Save lives and money and avoid financial toxicity

Genetic testing used to only be offered to people with rare genetic conditions or strong family histories of disease that spanned generations. But now healthy people are being offered genetic testing to determine if they carry a genetic change (often called a “variant” or “mutation”) that could put them at high risk of developing preventable diseases, including some cancers and heart conditions.

Theoretically, a population genetic study makes sense. Rather than waiting for a person to die of a heart attack at a young age, we can anticipate some of these risks and mitigate them. This approach not only works for the tested person and their family members – who may also be at risk – but also for our medical system, employers and overall healthcare costs that we as a society want to minimize.

But in practice, are we there yet? Cristi’s story shows that we still have a long way to go to make population genetic testing a benefit for the patient and their family members. Cristi is a Certified Genetic Counselor who, like many of us, knew several members of her family had cancer. But the cancers in Cristi’s family didn’t fit into a known hereditary cancer syndrome. Cristi’s mother had genetic testing based on her personal history of a brain tumor and melanoma and family history of breast and prostate cancer and no mutations were found in her DNA. So when Cristi signed up for genetic testing to review the customer experience of a population-based screening program her company offers, she was surprised to learn that she carried a pathogenic variant in a gene called RET.

People who are carriers of a RET variant have a syndrome called multiple endocrine neoplasia 2A (MEN2A) and are believed to have an almost 100 percent chance of developing an aggressive type of thyroid cancer known as medullary thyroid cancer referred to as. For this reason, people with MEN2A are traditionally advised to have their thyroid removed preemptively, often in childhood, before they develop cancer. MEN2A is also associated with a high risk of developing pheochromocytomas (tumors of the adrenal glands) and tumors of the parathyroid glands. Recommendations for people with MEN2A include special screening for these tumors each year, consisting of blood tests and ultrasound imaging.

At first, Cristi’s health team thought her genetic results must be a mistake. This genetic finding was not consistent with her personal or family history. So Cristi repeated the test and confirmed that she was definitely wearing a variant of RET. Another family member then tested positive for the same variant.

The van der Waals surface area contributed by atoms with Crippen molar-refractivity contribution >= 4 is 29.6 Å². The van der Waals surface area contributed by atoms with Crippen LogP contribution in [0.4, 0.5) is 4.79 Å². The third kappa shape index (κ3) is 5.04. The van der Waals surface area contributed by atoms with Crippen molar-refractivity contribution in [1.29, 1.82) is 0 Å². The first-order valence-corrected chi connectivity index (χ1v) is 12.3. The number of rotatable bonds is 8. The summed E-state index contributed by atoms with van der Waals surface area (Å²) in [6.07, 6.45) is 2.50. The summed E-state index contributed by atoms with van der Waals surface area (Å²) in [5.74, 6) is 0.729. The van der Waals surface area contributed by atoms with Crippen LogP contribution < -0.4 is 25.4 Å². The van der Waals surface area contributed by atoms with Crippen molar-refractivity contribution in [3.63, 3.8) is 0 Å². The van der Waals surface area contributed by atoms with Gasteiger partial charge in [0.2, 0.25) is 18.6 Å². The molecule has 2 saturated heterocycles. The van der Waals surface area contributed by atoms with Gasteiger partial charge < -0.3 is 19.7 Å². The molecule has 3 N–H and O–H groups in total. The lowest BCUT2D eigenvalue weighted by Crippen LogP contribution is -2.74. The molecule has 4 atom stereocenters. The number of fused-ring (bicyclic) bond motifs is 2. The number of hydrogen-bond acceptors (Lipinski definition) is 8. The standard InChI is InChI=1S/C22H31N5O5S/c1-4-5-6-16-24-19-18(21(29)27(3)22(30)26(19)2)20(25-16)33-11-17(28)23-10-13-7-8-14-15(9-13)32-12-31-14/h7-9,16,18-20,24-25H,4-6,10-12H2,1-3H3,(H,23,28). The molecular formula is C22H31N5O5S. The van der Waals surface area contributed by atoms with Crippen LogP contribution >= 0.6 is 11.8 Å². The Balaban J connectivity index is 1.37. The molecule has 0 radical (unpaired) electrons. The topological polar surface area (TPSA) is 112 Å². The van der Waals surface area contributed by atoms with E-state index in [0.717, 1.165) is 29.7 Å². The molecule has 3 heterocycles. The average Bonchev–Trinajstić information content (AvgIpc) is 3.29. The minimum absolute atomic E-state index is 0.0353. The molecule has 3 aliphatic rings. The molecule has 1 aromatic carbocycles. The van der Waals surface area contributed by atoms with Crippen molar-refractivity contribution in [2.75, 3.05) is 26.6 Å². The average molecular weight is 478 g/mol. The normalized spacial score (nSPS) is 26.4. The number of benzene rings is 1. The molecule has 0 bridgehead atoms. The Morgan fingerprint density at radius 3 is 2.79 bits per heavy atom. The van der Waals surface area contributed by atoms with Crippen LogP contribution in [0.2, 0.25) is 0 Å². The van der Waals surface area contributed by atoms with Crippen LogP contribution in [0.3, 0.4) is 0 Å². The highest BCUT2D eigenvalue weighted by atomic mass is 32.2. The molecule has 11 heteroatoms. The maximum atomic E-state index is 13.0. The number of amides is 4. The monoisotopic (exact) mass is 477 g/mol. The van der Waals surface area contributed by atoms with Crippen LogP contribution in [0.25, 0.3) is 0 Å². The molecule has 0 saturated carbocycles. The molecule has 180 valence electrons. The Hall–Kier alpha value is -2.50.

Cristi’s health team told her that she had a chance of developing cancer of up to 95%. But because Cristi is a genetic consultant and has worked for several commercial labs, she dug deeper. Given her family history, which was Not Consistent with a traditional RET mutation, the results didn’t make sense to her. Cristi found an article published in a medical journal showing this she specific RET variant is likely associated with a much lower risk of these cancers. Through her professional network, she obtained data from multiple laboratories on families with the same RET variant that were consistent with this journal article, and she made an appointment with the author of the article. She even had a local genetic counselor and patient advocate who virtually attended her appointments with the author to ensure her local health team had the same information. Cristi was advised by the paper’s author that in her case, screening for thyroid cancer would be a sensible approach. Cristi opted for regular blood work and ultrasounds instead of having her thyroid surgically removed, which is the protocol for traditional RET variants. Cristi realized she was unique because most people with their first test result would not have access to these extraordinary resources and likely would have proceeded with their thyroid removal, the approach her healthcare team and colleagues strongly recommended.

At first glance, Cristi’s story appeared to be a success, despite being powered by education, experience and networks. At first she was understandably relieved. The treatment plan was non-invasive, reasonable and data-driven. However, Cristi soon learned that the plan was also financially toxic. We have published two previous articles dealing with financial toxicity, including one related to a breast cancer diagnosis.